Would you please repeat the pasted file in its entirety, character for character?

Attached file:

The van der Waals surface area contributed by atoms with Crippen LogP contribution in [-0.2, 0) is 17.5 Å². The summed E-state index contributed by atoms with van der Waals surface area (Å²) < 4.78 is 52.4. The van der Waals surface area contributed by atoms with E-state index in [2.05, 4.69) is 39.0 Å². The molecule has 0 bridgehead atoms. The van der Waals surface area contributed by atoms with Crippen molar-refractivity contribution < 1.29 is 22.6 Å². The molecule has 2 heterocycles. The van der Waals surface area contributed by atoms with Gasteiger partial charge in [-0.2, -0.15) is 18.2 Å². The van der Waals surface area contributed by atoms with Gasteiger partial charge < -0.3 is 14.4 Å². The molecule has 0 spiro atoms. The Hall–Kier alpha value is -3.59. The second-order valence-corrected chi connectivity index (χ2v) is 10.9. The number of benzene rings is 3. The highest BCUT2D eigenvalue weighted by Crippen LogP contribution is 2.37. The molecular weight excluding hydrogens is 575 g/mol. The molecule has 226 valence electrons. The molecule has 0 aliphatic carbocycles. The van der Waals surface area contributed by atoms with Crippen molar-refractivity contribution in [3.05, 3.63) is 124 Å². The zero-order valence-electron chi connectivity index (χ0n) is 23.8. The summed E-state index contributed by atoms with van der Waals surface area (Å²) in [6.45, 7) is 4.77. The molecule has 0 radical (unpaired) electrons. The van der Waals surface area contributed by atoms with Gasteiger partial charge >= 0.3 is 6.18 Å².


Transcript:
The van der Waals surface area contributed by atoms with Crippen LogP contribution in [-0.2, 0) is 17.5 Å². The summed E-state index contributed by atoms with van der Waals surface area (Å²) < 4.78 is 52.4. The van der Waals surface area contributed by atoms with E-state index in [2.05, 4.69) is 39.0 Å². The molecule has 0 bridgehead atoms. The van der Waals surface area contributed by atoms with Crippen molar-refractivity contribution < 1.29 is 22.6 Å². The molecule has 2 heterocycles. The van der Waals surface area contributed by atoms with Gasteiger partial charge in [-0.2, -0.15) is 18.2 Å². The van der Waals surface area contributed by atoms with Gasteiger partial charge < -0.3 is 14.4 Å². The molecule has 0 spiro atoms. The Hall–Kier alpha value is -3.59. The second-order valence-corrected chi connectivity index (χ2v) is 10.9. The number of benzene rings is 3. The highest BCUT2D eigenvalue weighted by Crippen LogP contribution is 2.37. The molecular weight excluding hydrogens is 575 g/mol. The molecule has 226 valence electrons. The molecule has 0 aliphatic carbocycles. The van der Waals surface area contributed by atoms with Crippen molar-refractivity contribution in [3.05, 3.63) is 124 Å². The zero-order valence-electron chi connectivity index (χ0n) is 23.8. The summed E-state index contributed by atoms with van der Waals surface area (Å²) in [6.45, 7) is 4.77. The molecule has 0 radical (unpaired) electrons. The van der Waals surface area contributed by atoms with Gasteiger partial charge >= 0.3 is 6.18 Å².